Going Around Miller Park Zoo
Late at night after all the guests have left Miller Park Zoo and keepers have finished their rounds and gone home the fourteen animals that reside on the carousel watch over the zoo. By day, they provide a revolving view for kids and young-at-heart adults who love to ride. By night, they stop going around, the music ends, the light go off and until morning the carousel animals stand guard over the zoo.
Platform carousels were developed in the mid-19th century. Carousels have been known as merry-go-rounds, hurdy-gurdies, roundabouts, gallopers, horseabouts, horse tornados, and flying horses. The revolving circular platform can have seats, wooden horse, and other animals. Animals may be stationary or move up and down to music.
The first carousel at Miller Park arrived in 1945. It is unclear how many there have been since then, but the current has been in use for quite some time. When the animals are showing wear and tear volunteers repaint them and they are once again a bright spot in the center of the zoo. This year, the carousel is scheduled to have the canopy on top replaced.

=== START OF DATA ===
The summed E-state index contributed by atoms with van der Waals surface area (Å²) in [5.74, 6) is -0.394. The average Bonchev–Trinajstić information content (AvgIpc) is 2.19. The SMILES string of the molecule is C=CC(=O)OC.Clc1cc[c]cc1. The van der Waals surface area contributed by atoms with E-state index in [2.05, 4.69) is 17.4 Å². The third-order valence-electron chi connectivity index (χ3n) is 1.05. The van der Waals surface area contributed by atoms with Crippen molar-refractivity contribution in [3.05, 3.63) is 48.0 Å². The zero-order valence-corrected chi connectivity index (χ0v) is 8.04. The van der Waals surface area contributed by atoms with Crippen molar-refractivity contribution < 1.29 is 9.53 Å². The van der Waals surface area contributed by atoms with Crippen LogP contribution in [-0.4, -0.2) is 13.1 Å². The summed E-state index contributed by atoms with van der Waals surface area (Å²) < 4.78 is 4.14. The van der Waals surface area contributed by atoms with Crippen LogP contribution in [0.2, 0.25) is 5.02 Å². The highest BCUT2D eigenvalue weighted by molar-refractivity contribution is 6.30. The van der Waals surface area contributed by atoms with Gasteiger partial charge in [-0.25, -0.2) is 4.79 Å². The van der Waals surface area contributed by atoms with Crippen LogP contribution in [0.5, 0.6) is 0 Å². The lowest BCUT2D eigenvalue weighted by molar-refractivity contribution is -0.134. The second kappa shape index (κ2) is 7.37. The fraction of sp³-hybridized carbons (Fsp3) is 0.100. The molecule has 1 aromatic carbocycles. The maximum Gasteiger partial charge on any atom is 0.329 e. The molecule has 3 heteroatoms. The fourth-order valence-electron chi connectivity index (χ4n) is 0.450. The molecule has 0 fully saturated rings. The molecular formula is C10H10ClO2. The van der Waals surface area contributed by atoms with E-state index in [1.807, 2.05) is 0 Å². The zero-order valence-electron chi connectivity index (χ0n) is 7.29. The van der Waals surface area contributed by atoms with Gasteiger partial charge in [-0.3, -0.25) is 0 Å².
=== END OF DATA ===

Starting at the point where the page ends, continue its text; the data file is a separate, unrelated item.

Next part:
FUN FACT: In North America and Mainland Europe, carousels turn counterclockwise while in Japan, they turn clockwise.
From the end of March till end of October the carousel is operated by Miller Park Zoo staff and volunteers. Once a year during the Wild Lights celebration in December, guests can ride at night surrounded by the lights and music of the carousel.
When children take their first ride, they are wide-eyed with excitement. Even the cautious ones end up not wanting the ride to end.
The carousel has many fans who return again and again. One grandfather regularly buys five tickets for his three-year old grandson who presents all the tickets and rides five time in a row. He always rides the same five animals in the same order. Years from now that child will remember his trips with his grandfather to the carousel at Miller Park Zoo.
The giraffe is the most popular animal. The camel and the tiger are stationary and do not move up and down. There is also a bench seat for those who more cautious and a dinosaur or two for prehistoric fans. Tickets are $1.75. Children under age 3 ride for free and must be accompanied by an adult who does not need a ticket.
Each year the carousel generates between $2,000 and $15,000 in revenue for the Zoo. Some of that money is designated for Miller Park Zoo’s Conservation Fund. This Fund benefits a variety of Zoo projects, including the pollinator garden and bee exhibits.
For 77 years since the first carousel arrived, guest have not just walked around the zoo. They have selected their favorite animal, climbed aboard, ridden around and around under the sparkling lights, listing to the music, and watching the zoo go by. It is a ride not to be missed.
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